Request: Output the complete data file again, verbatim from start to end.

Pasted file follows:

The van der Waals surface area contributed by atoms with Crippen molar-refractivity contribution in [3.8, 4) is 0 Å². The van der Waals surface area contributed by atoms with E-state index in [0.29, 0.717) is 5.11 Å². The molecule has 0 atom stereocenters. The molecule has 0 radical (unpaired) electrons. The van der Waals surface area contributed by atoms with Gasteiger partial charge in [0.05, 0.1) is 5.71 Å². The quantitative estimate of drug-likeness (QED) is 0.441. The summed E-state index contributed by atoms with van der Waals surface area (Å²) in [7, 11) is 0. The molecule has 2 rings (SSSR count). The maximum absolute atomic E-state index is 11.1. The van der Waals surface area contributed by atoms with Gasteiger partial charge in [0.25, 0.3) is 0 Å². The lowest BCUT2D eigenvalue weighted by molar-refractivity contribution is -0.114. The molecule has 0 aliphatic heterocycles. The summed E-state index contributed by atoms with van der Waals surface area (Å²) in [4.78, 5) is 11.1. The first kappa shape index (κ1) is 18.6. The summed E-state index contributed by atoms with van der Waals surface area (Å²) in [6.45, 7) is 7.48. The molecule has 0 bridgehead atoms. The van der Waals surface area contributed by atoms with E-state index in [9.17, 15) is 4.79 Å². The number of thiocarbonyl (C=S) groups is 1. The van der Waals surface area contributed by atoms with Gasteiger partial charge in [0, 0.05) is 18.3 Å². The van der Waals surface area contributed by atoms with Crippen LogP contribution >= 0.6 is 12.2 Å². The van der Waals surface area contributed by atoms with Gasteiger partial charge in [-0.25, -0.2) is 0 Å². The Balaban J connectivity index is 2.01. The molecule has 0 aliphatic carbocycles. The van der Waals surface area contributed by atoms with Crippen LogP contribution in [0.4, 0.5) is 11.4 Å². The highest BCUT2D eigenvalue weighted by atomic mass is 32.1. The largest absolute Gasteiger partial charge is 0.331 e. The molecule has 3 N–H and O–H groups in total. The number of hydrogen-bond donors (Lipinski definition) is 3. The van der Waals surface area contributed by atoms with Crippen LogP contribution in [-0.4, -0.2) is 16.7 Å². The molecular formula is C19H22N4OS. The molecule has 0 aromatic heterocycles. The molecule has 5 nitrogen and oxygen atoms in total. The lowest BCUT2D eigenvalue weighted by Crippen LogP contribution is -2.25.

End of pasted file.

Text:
The van der Waals surface area contributed by atoms with Crippen molar-refractivity contribution in [3.8, 4) is 0 Å². The van der Waals surface area contributed by atoms with E-state index in [0.29, 0.717) is 5.11 Å². The molecule has 0 atom stereocenters. The molecule has 0 radical (unpaired) electrons. The van der Waals surface area contributed by atoms with Gasteiger partial charge in [0.05, 0.1) is 5.71 Å². The quantitative estimate of drug-likeness (QED) is 0.441. The summed E-state index contributed by atoms with van der Waals surface area (Å²) in [7, 11) is 0. The molecule has 2 rings (SSSR count). The maximum absolute atomic E-state index is 11.1. The van der Waals surface area contributed by atoms with Gasteiger partial charge in [0.25, 0.3) is 0 Å². The lowest BCUT2D eigenvalue weighted by molar-refractivity contribution is -0.114. The molecule has 0 aliphatic heterocycles. The summed E-state index contributed by atoms with van der Waals surface area (Å²) in [4.78, 5) is 11.1. The first kappa shape index (κ1) is 18.6. The summed E-state index contributed by atoms with van der Waals surface area (Å²) in [6.45, 7) is 7.48. The molecule has 0 bridgehead atoms. The van der Waals surface area contributed by atoms with E-state index in [9.17, 15) is 4.79 Å². The number of thiocarbonyl (C=S) groups is 1. The van der Waals surface area contributed by atoms with Gasteiger partial charge in [0, 0.05) is 18.3 Å². The van der Waals surface area contributed by atoms with Crippen LogP contribution >= 0.6 is 12.2 Å². The van der Waals surface area contributed by atoms with Gasteiger partial charge in [-0.25, -0.2) is 0 Å². The Balaban J connectivity index is 2.01. The molecule has 0 aliphatic carbocycles. The van der Waals surface area contributed by atoms with Crippen LogP contribution in [0.4, 0.5) is 11.4 Å². The highest BCUT2D eigenvalue weighted by atomic mass is 32.1. The largest absolute Gasteiger partial charge is 0.331 e. The molecule has 3 N–H and O–H groups in total. The number of hydrogen-bond donors (Lipinski definition) is 3. The van der Waals surface area contributed by atoms with Crippen LogP contribution in [-0.4, -0.2) is 16.7 Å². The molecular formula is C19H22N4OS. The molecule has 0 aromatic heterocycles. The molecule has 5 nitrogen and oxygen atoms in total. The lowest BCUT2D eigenvalue weighted by Crippen LogP contribution is -2.25.